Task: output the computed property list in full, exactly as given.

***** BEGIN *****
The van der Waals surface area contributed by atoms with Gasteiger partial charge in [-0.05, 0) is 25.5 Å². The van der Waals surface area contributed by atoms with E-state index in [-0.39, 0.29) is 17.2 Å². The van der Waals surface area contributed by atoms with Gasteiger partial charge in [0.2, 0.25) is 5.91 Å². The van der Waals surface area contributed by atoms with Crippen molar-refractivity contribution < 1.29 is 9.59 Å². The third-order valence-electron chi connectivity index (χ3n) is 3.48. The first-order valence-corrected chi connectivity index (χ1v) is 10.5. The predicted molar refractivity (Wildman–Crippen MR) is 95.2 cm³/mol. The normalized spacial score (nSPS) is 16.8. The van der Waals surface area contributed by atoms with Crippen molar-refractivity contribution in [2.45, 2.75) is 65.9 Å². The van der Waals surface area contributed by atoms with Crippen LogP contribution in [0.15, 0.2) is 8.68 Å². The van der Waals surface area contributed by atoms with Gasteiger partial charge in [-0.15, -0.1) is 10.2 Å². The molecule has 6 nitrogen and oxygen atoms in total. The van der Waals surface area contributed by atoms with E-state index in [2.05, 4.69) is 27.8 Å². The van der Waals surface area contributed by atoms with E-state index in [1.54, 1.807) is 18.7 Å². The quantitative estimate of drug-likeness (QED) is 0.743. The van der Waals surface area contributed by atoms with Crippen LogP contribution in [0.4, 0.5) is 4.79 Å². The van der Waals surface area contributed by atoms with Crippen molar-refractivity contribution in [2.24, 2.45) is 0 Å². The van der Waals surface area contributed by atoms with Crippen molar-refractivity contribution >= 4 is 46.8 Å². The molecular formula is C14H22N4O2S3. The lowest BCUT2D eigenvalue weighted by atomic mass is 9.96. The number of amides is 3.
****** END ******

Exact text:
The van der Waals surface area contributed by atoms with Gasteiger partial charge in [-0.05, 0) is 25.5 Å². The van der Waals surface area contributed by atoms with E-state index in [-0.39, 0.29) is 17.2 Å². The van der Waals surface area contributed by atoms with Gasteiger partial charge in [0.2, 0.25) is 5.91 Å². The van der Waals surface area contributed by atoms with Crippen molar-refractivity contribution < 1.29 is 9.59 Å². The third-order valence-electron chi connectivity index (χ3n) is 3.48. The first-order valence-corrected chi connectivity index (χ1v) is 10.5. The predicted molar refractivity (Wildman–Crippen MR) is 95.2 cm³/mol. The normalized spacial score (nSPS) is 16.8. The van der Waals surface area contributed by atoms with Crippen molar-refractivity contribution in [2.45, 2.75) is 65.9 Å². The van der Waals surface area contributed by atoms with Crippen LogP contribution in [0.15, 0.2) is 8.68 Å². The van der Waals surface area contributed by atoms with Gasteiger partial charge in [-0.15, -0.1) is 10.2 Å². The molecule has 6 nitrogen and oxygen atoms in total. The van der Waals surface area contributed by atoms with E-state index in [2.05, 4.69) is 27.8 Å². The van der Waals surface area contributed by atoms with E-state index in [1.54, 1.807) is 18.7 Å². The quantitative estimate of drug-likeness (QED) is 0.743. The van der Waals surface area contributed by atoms with Crippen LogP contribution in [0.4, 0.5) is 4.79 Å². The van der Waals surface area contributed by atoms with Crippen molar-refractivity contribution in [2.24, 2.45) is 0 Å². The van der Waals surface area contributed by atoms with Crippen molar-refractivity contribution >= 4 is 46.8 Å². The molecular formula is C14H22N4O2S3. The lowest BCUT2D eigenvalue weighted by atomic mass is 9.96. The number of amides is 3.